Ohio-born solo artist Joseph Arthur talks about the influence of hip-hop on his career, and why he’s been reluctant to admit it. He plays Manchester’s Deaf Institute, 9 Nov, in support of his new album The Family.
Tell us a bit about your sound and your influences.
When I think of influences the first ones that pop up in my mind are Bob Dylan – OK, he is a huge one – Jimi Hendrix and the Four Tops. But another huge one, which is one I have never really talked about and that I’ve have been thinking of recently, is hip-hop. I graduated high school in 1990 and, being a white kid in suburbia meant that that stuff like NWA was huge. I love hip-hop beats. That’s the beat for me. If God came down and said to me you can have one beat, it wouldn’t be a rock and roll beat, it’d be a hip-hop beat. I was talking to my friend about hip-hop a couple days ago and it popped into my mind that I had never mentioned how much of an influence it had had on me, so thank you for giving me the opportunity to right that wrong. I think what stops a white person admitting a hip-hop influence is not that they’re ashamed of the hip-hop influence but because they fear a backlash. It’s easier to say Bob Dylan because it fits the image and doesn’t need explanation.
How have you evolved as an artist over the years?
That’s a weird question because it’s so big and abstract. Like asking “how have you grown in your life?” I’ve been broken and I’ve grown, I’ve evolved and I’ve devolved. It’s confusing because everything is happening all of the time. My friend shared some poems with me recently – he hadn’t written a poem in 15 years and I was braced for the worst but they were surprisingly good. I quoted Lester Bangs – “Rock and roll is all about not knowing what the fuck you’re doing” – and there’s a strength and energy when you discover what you can do in your life. The truth is, I don’t know where I was and I don’t know where I am right now, I don’t know if I’ve devolved or evolved. Talking myself into a corner and then awkwardly changing subject could actually be a metaphor for how I’ve evolved. Andy Warhol said: “Make art, and while everyone says how bad it is make more art.” If you’re an artist you need to make art to survive psychologically, not just materialistically. I’ve needed to hinge my existence on creativity.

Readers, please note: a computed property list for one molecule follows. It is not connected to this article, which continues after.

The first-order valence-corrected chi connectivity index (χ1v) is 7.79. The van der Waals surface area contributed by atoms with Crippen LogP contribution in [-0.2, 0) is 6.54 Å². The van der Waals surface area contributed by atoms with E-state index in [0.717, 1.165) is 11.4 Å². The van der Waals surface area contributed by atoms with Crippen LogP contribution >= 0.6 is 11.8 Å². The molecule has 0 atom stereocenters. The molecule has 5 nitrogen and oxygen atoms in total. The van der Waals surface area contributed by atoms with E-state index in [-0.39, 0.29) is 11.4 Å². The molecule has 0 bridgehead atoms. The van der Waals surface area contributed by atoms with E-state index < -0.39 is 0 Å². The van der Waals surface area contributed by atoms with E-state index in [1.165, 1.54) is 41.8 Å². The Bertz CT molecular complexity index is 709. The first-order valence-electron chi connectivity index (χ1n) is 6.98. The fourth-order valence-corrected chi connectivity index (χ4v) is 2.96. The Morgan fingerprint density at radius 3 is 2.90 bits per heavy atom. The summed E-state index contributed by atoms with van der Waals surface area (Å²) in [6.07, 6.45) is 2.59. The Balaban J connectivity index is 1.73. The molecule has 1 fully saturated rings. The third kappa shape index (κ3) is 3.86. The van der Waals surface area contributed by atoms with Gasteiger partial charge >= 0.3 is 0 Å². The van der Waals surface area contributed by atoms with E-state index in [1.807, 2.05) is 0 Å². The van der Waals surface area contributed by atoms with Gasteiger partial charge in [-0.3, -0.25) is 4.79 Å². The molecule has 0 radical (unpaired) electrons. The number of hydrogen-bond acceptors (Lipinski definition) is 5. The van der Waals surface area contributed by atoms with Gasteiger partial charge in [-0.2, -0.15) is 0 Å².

What are you up to at the moment artistically?
By the time any album comes out, it will have been done for a while. I always need to have a project I’m working on otherwise, as an artist, essentially you’re unemployed. So there’s always five or six things I’m doing. Right now, I want to learn more about Ableton [music software]. My plan is to incorporate that into my live show. I feel like I want to be mobile with my recording process. I also like the solo performance aspect – I want to be able to start looping, live in the moment. I feel like Ableton will allow me to do that.
What’s on your rider?
Nothing! Here’s the thing – you pay for everything on that rider. You don’t need M&Ms and a bag of peanuts. Take the money and go to the store. If something had to be on my rider, I’d recommend three postcards from the town you’re in and new socks. That’s a good one.
Tell us about your worst live show.
I actually got a customer complaint about one show on Facebook recently. When you’re a people pleaser, like me, the idea of disappointing someone doesn’t feel good. But at the same time, if you’re doing anything interesting there should be some disparity in people’s interpretation of it. If there’s none I think you’re probably being pretty mediocre. So I don’t know if this show was bad or great, but this lady thought it was bad enough to write me on Facebook. Somehow musically you need to create that illusion that you heroically come out the other end. This was a time when I had some new equipment and I didn’t have that heroic moment. It was just awkward and I think the audience thought I was having a meltdown.